San Antonio leaders keep eye on upward drift of new coronavirus cases

By Sig Christenson, Staff writer

San Antonio and Bexar County added 247 new coronavirus cases, the San Antonio Metropolitan Health District reported Friday, but continued to avoid the skyrocketing increases seen across the country.

No new deaths were reported here, but a large unknown loomed.

“The big question is, are we at the beginning of a surge?” said Dr. Junda Woo, Metro Health’s medical director. “We are creating our own sort of index, actually, and I think — we put out a lot of new data Monday, so I guess we’ll definitely have a better idea on Monday anyway with the new positivity rate what’s going on, but we’re worried.”

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The news elsewhere across the nation was worrisome, too, with Johns Hopkins University tracking a steady increase in new cases that topped 71,671 as the work week ended.

Mayor Ron Nirenberg said total cases in the San Antonio area since pandemic arrived in March came to 64,261. In all, 208 patients were in the hospital, with 85 in intensive care units and 36 on ventilators.

That compared with 209 hospitalized Thursday, 34 in ICU beds, 42 on ventilators and no deaths reported.

Two deaths were reported Wednesday, bringing Bexar County’s death toll since the start of the pandemic to 1,232, including nearly 250 residents of nursing homes and assisted living facilities. Metro Health said 154 deaths were under investigation, up by one from Thursday.

The local seven-day rolling average of new cases stood at 177, slightly higher than 168 reported Thursday and 170 on Wednesday, prompting Nirenberg to say, “We are going to be watching that very closely over the next several days.”

That metric was considerably higher than last week, when Metro Health reported it falling to as low as 134 new cases a day.

The two-week decline in cases, hospital stress and positivity rate, meanwhile, were all listed as “moderate” by Metro Health. Testing capacity and contact tracing was classified as “low” while hospital trends were “steady.”

Things are far better than only a few months ago, when the number of San Antonio-area COVID-19 patients hovered above 1,000, peaking at 1,267 in July, with more than 400 people in the ICU on any given day and as many as 294 on ventilators.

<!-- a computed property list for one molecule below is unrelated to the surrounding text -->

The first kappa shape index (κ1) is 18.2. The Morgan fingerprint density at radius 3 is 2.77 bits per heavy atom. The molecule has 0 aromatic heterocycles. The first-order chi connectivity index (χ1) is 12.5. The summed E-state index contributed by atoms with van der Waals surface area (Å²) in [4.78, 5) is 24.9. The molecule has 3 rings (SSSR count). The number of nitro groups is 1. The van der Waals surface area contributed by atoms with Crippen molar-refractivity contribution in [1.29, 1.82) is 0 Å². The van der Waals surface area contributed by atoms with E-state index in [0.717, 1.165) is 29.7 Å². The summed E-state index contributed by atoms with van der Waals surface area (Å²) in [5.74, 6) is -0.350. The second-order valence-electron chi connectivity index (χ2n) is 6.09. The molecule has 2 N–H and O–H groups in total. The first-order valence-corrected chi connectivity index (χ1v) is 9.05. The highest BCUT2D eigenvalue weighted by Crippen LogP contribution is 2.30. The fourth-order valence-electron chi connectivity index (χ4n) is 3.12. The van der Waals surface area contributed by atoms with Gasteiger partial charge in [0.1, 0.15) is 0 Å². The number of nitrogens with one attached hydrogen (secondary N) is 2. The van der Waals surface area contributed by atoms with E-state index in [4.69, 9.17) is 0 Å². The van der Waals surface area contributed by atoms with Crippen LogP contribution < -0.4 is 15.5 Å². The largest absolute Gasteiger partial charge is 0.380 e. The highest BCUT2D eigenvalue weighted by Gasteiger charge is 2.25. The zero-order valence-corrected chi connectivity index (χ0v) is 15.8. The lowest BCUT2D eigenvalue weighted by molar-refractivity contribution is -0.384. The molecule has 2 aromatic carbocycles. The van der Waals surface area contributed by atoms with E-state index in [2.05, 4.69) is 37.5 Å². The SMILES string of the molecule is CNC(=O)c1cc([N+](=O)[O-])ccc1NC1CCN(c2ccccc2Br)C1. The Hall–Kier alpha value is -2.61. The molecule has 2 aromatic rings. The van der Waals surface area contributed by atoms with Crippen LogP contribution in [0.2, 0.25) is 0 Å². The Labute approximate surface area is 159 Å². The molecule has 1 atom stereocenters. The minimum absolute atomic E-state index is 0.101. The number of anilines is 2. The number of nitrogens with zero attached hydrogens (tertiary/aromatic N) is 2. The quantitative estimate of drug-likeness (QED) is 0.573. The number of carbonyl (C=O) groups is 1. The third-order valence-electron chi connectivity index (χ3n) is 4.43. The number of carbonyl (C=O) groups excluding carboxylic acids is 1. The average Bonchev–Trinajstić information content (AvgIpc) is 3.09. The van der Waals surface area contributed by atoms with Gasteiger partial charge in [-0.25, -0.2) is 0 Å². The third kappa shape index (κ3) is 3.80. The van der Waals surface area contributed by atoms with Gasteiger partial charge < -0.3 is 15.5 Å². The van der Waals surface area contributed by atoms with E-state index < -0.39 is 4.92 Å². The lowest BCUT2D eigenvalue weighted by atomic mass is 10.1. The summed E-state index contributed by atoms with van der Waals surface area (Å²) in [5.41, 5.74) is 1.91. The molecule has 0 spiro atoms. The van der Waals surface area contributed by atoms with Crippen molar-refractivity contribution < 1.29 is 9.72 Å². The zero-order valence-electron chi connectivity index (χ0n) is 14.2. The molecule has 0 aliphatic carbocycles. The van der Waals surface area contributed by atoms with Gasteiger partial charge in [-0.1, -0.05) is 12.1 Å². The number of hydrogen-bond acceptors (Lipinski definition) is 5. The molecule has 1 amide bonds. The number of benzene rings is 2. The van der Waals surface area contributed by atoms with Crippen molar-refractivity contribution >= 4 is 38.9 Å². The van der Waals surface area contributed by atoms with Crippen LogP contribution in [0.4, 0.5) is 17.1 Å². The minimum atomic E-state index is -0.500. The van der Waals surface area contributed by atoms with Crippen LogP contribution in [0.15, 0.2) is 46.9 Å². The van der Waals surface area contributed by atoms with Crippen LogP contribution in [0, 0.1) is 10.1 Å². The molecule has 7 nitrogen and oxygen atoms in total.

The virus, however, hasn’t gone away, and has shown signs of intensifying in other parts of the state and nation. The Centers for Disease Control and Prevention said the Lone Star State reported 17.6 cases per 100,000. in the past seven days. There were 60 deaths per 100,000 Texans.

The Texas Department of State Health Services said Friday in a Tweet that another 460 medical personnel were deploying to the El Paso region, where more than 700 already have been dispatched. The agency said it had sent 48 patient monitors, 25 medical beds and 30 oxygen concentrators to support local hospitals.

In a troubling trend, the rate of Texans testing positive for coronavirus was just under 9 percent Thursday after dipping to a low of 6.3 percent in September. The average of new daily infections has risen steadily over the past two weeks, and close to 5,000 Texans were in the hospital, a 55 percent increase in only three weeks.

The United States has recorded 8.4 million coronavirus cases, including 428,795 in the past week, and 222,447 deaths since Jan. 21, the CDC said.

New cases were being reported in many states, from Alabama and Arizona to Florida, Colorado and Idaho. Some states saw little change or dropoffs in their cases, including Oregon, North Carolina and South Carolina, among others.

Woo, Metro’s Health’s medical director, said that while local leaders have constantly asked San Antonians to be vigilant, “it is more important now and the flip side is it’s in peoples’ hands. So it’s in your hands whether we have a big and long surge or whether it is a surge at all.”

Nirenberg said it’s important that the city is prepared for a surge.

“Hopefully we can avoid one, hopefully everyone does their part and we can keep this flat and push it out for as long as we can, when there’s therapeutics and a vaccine available and we don’t see that big peak like we did in the summer,” he said.

Sig Christenson covers the military and its impact in the San Antonio and Bexar County area. To read more from Sig, become a subscriber. sigc@express-news.net | Twitter: @saddamscribe


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